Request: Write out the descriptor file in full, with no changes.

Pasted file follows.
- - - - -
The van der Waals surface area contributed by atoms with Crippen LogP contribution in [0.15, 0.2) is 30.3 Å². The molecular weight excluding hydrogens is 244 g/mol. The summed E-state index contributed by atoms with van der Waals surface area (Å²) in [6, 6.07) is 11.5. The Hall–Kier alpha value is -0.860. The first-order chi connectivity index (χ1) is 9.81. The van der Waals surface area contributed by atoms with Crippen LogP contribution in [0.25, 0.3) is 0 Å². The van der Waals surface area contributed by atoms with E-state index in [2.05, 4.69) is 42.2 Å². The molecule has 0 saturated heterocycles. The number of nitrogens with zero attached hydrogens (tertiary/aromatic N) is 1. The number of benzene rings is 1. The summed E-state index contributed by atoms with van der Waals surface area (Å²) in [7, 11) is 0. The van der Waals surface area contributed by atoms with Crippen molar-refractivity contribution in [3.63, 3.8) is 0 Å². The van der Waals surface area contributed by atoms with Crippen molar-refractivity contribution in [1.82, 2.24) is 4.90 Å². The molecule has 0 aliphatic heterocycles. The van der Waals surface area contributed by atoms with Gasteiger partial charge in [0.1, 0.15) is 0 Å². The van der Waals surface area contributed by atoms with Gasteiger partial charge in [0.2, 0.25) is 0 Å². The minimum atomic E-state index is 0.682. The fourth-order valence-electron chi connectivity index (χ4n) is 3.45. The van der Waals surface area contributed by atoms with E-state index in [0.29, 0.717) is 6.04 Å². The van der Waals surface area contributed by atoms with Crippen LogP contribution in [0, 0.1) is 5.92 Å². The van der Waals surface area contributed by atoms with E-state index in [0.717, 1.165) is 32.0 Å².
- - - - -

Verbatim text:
The van der Waals surface area contributed by atoms with Crippen LogP contribution in [0.15, 0.2) is 30.3 Å². The molecular weight excluding hydrogens is 244 g/mol. The summed E-state index contributed by atoms with van der Waals surface area (Å²) in [6, 6.07) is 11.5. The Hall–Kier alpha value is -0.860. The first-order chi connectivity index (χ1) is 9.81. The van der Waals surface area contributed by atoms with Crippen LogP contribution in [0.25, 0.3) is 0 Å². The van der Waals surface area contributed by atoms with E-state index in [2.05, 4.69) is 42.2 Å². The molecule has 0 saturated heterocycles. The number of nitrogens with zero attached hydrogens (tertiary/aromatic N) is 1. The number of benzene rings is 1. The summed E-state index contributed by atoms with van der Waals surface area (Å²) in [7, 11) is 0. The van der Waals surface area contributed by atoms with Crippen molar-refractivity contribution in [3.63, 3.8) is 0 Å². The van der Waals surface area contributed by atoms with Crippen molar-refractivity contribution in [1.82, 2.24) is 4.90 Å². The molecule has 0 aliphatic heterocycles. The van der Waals surface area contributed by atoms with Gasteiger partial charge in [0.1, 0.15) is 0 Å². The van der Waals surface area contributed by atoms with Gasteiger partial charge in [0.2, 0.25) is 0 Å². The minimum atomic E-state index is 0.682. The fourth-order valence-electron chi connectivity index (χ4n) is 3.45. The van der Waals surface area contributed by atoms with E-state index in [0.29, 0.717) is 6.04 Å². The van der Waals surface area contributed by atoms with Crippen LogP contribution in [0, 0.1) is 5.92 Å². The van der Waals surface area contributed by atoms with E-state index in [0.717, 1.165) is 32.0 Å².